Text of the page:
12. The at least one network server of claim 9, wherein, when executed by the one or more processors, the computer-readable instructions further cause the one or more processors to perform the following in connection with generating the first output for the first healthcare payment request—

match the first healthcare payment request to a treatment model,
determine, using the matched treatment model, whether a diagnostic code matches one or both of an expected prescription and procedure code corresponding to the first healthcare payment request,
the determination that the first output for the first healthcare payment request meets the first criteria indicating fraud or abuse depending at least in part on determining that the diagnostic code corresponding to the healthcare payment request does not match one or both of the corresponding expected prescription and procedure code.

13. The at least one network server of claim 12, wherein, when executed by the one or more processors, the computer-readable instructions further cause the one or more processors to perform the following in connection with generating the first output for the first healthcare payment request—

match the first healthcare payment request to a diagnosis model,
determine, using the matched diagnosis model, that symptoms data and one or both of an expected diagnostic test and diagnostic test results corresponding to the first healthcare payment request are as expected.

14. The at least one network server of claim 8, wherein analyzing the first output and the second output and generating the decision for a first of the plurality of healthcare payment requests includes—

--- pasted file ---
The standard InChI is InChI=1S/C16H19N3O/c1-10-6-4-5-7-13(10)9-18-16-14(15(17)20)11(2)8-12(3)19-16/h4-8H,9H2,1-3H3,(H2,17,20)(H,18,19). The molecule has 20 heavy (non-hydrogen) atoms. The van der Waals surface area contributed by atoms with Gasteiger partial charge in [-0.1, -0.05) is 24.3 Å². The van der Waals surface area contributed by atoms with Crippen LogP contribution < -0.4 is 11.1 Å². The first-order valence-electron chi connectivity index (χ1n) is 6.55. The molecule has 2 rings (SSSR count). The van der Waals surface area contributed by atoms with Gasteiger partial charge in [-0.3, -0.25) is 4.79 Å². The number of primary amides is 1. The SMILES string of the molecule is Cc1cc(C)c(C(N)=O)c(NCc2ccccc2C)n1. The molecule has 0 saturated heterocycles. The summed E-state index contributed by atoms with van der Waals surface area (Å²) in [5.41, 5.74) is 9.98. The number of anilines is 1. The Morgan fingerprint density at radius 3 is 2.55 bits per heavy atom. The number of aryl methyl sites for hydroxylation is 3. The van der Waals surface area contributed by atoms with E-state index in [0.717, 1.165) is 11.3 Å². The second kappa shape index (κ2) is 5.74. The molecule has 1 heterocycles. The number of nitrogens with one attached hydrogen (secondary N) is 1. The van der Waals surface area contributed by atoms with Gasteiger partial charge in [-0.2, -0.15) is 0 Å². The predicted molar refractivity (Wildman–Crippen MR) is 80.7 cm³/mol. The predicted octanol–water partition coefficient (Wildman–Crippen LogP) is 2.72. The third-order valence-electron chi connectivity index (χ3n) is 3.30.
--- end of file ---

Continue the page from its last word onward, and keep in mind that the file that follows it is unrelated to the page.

determining that the first output does not meet a first criteria indicating fraud or abuse,
issuing an approval decision for the first of the plurality of healthcare payment requests.

15. Non-transitory computer-readable storage media having computer-executable instructions for healthcare fraud detection, wherein when executed by at least one processor the computer-readable instructions cause the at least one processor to:

receive a plurality of healthcare payment requests corresponding to a plurality of healthcare providers;
match the plurality of healthcare payment requests to corresponding ones of a plurality of predictive models, each of the plurality of predictive models including— a classification model configured based on historical payment request data for a group of the plurality of healthcare providers, a smart agent having a profile comprising a representation of historical data of the corresponding healthcare provider, and
for each of the healthcare payment requests— compare the contents of at least one data field of the healthcare payment request against the profile of the corresponding smart agent and, based at least in part on the comparison, generating a first output, process the contents of at least one data field of the healthcare payment request via the corresponding classification model to generate a second output, analyze the first output and the second output to generate a decision on the healthcare payment request.

16. The computer-readable storage media of claim 15, wherein analyzing the first output and the second output and generating the decision for a first of the plurality of healthcare payment requests includes—

determining that the first output meets a first criteria indicating fraud or abuse,
determining that the second output meets a second criteria indicating acceptable behavior within the corresponding classification model group,
issuing an approval decision for the first of the plurality of healthcare payment requests, wherein the determination of the second output overrides the determination of the first output.